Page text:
CONSENT DOES APPLY TO SEX TOYS For the record, consent is still a thing.
Caution: This section contains material that is not consented to.
As a starting point:
- Consent must be express, not implied.
- It must be animated, not passive.
- It cannot be persuaded, compelled, induced by fear, owed, pressed, or borne out of guilt. It cannot be a hesitant “yes.”
- It cannot be obtained from an underage person or by an abuse of authority (eg, landlord/tenant, priest/parishioner). 5. Once obtained, it is not automatically supplied for future conduct.
- It can be revoked once gained.
- It must originate from an informed state of total consciousness (eg, it cannot originate from someone who is intoxicated, sleepy, or unaware of what they are doing.)
- Silence does not constitute consent. Perhaps is not consent. I’m not sure constitutes permission.
- Perhaps you’ll appreciate the absence of consent. Not obtaining consent is a whoops, I didn’t intend to.
Consent is critical. It is critical to teach, it is critical to absorb, and it is critical to practice. Sexual behavior that is not consented to is, simply put, sexual assault. Consent in Canada is defined as affirmative communication, and silence does not constitute consent.
It should come as no surprise that consent extends to sex devices as well. Apply a sex toy to each of the nine bullet points above.
This may entail introducing your companion to sex toys for the first time, or simply a new type of toys (ie, bigger than usual). I once came across an atrocious post (authored by a “David Strovny”) in adult sex toy(성인용품), a well-known men’s advice website (Note: the article appears to have been removed as of June 2017, but you can still find it archived here). Strovny discusses various methods for guys to offer sex toys to their girlfriends. While he emphasizes the importance of communication and the importance of not refusing to quit doing something, he also offers some scary things:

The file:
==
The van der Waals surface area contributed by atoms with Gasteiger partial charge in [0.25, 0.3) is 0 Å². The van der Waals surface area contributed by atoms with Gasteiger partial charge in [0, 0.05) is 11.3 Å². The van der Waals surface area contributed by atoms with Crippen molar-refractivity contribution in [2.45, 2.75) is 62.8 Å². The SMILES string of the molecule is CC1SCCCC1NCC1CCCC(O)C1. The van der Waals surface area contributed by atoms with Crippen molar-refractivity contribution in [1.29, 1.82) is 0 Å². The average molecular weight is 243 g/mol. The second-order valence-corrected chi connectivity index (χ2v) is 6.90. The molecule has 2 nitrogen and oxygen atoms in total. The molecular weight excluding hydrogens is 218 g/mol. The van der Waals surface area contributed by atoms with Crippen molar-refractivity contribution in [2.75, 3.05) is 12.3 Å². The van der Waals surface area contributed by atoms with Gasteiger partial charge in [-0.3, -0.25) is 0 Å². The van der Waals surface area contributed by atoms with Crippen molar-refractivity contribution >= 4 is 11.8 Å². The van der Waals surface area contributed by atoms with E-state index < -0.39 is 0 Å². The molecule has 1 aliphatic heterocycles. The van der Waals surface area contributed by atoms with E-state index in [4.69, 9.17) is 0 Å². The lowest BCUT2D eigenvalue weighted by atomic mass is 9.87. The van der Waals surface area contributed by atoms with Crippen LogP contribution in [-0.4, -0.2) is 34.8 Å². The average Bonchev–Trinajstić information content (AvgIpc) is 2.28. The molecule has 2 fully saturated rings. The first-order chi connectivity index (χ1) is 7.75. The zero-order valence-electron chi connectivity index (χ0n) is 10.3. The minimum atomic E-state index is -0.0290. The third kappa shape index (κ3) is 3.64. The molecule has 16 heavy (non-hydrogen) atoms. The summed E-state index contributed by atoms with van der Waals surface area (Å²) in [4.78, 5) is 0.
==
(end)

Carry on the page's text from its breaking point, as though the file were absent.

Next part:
“Ask her if you may use a toy on her.” Or, the next time you give her oral pleasure, sneak it in without her noticing.” (non-consent)
Another excerpt from the introduction of bondage: “Hold her wrists lightly so that when she tries to wriggle free, she will be unable to move unless she pushes firmly against you.” (Okay, this can go horribly wrong in practice – if my boyfriend suddenly clasped my wrists together for the first time and refused to release them unless I fought him FIRMLY, I’d be terrified)
Consent is viewed as a single choice in this article. The tone is very: If she has already been subjected to it, she may enjoy it. In other words, failing to gain consent appears to be a valid strategy. If it turns out she does not want it, coerce her into standing up for herself at a time when she is already vulnerable and has been penetrated.
Surprising a partner with a sexual act or toy that was not clearly agreed upon before to the act or toy is a problem. Things can easily become non-consensual, ESPECIALLY when something new is involved, and ESPECIALLY if you have any indication that your spouse would be uncomfortable or might refuse (if discussed thoroughly).